He called the attention given to that initial forecast “unfortunate” and said the agency had included the figure in its analysis to show the varied results that can be achieved based on different assumptions.
Mr. Wehrum said the analyses the agency is conducting “illuminate the issue” of particulate matter and the question of what level is acceptable for the purposes of policymaking. He said new approaches would allow for public debate to move ahead and that any new methods would be subject to peer review if they became the agency’s primary tool for measuring health risks.
“This isn’t just something I’m cooking up here in my fifth-floor office in Washington,” Mr. Wehrum said.
Roger O. McClellan, who has served on E.P.A. advisory boards and as president of the Chemical Industry Institute of Toxicology, an industry-financed research center, said the data for health risks below the particulate matter standard was weak and that he did not accept the argument that agencies must calculate risk “down to the first molecule of exposure.”
“These kinds of approaches — that every molecule, every ionization, carries with it an associated calculable health risk — are just misleading,” Mr. McClellan said.
To put the matter in perspective, most scientists say particulate matter standards are like speed limits. On many highways, a limit of 65 miles per hour is considered reasonable to protect public safety. But that doesn’t mean the risk of an accident disappears at 55 m.p.h., or even 25.
Jonathan M. Samet, a pulmonary disease specialist who is dean of the Colorado School of Public Health, said the most recent studies showed negative health effects well below the 12-microgram standard. “It’s not a hard stop where we can say ‘below that, air is safe.’ That would not be supported by the scientific evidence,” Dr. Samet said. “It would be very nice for public health if things worked that way, but they don’t seem to.”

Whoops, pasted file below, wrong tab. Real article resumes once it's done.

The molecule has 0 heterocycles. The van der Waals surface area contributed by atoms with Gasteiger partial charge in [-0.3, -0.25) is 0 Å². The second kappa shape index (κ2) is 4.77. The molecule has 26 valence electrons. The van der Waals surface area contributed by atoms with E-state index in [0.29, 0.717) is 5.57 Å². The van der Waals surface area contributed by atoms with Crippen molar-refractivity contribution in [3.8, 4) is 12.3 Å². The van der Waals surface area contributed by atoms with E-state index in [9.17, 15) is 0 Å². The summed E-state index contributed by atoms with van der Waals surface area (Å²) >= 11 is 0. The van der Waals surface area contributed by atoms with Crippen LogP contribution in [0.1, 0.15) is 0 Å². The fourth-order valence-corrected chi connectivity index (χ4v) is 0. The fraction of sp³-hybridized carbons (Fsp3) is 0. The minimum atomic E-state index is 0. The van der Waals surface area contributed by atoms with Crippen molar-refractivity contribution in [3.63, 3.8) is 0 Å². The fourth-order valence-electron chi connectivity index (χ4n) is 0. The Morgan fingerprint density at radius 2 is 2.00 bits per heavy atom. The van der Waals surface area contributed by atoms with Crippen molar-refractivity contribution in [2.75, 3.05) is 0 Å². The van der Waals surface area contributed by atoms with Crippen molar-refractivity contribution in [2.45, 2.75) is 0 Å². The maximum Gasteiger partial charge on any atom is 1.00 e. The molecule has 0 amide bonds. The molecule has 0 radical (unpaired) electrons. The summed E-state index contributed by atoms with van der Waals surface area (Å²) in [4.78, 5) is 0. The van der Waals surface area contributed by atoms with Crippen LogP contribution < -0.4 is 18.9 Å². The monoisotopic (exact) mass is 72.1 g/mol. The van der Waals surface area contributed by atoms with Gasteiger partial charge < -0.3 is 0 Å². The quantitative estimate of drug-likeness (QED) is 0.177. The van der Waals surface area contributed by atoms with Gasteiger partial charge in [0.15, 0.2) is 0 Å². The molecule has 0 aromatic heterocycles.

Daniel S. Greenbaum, president of the Health Effects Institute, a nonprofit research organization that is funded by the E.P.A. and industry groups, acknowledged there was uncertainty around the effects of fine particulate matter exposure below the standard.
He said it was reasonable of the Trump administration to study the issue, but he questioned moving ahead with a new system before those studies are in. “To move away from the way this has been done without the benefit of this full scientific peer review is unfortunate,” he said.
For more news on climate and the environment, follow @NYTClimate on Twitter. Lisa Friedman reports on climate and environmental policy in Washington. A former editor at Climatewire, she has covered nine international climate talks. @LFFriedman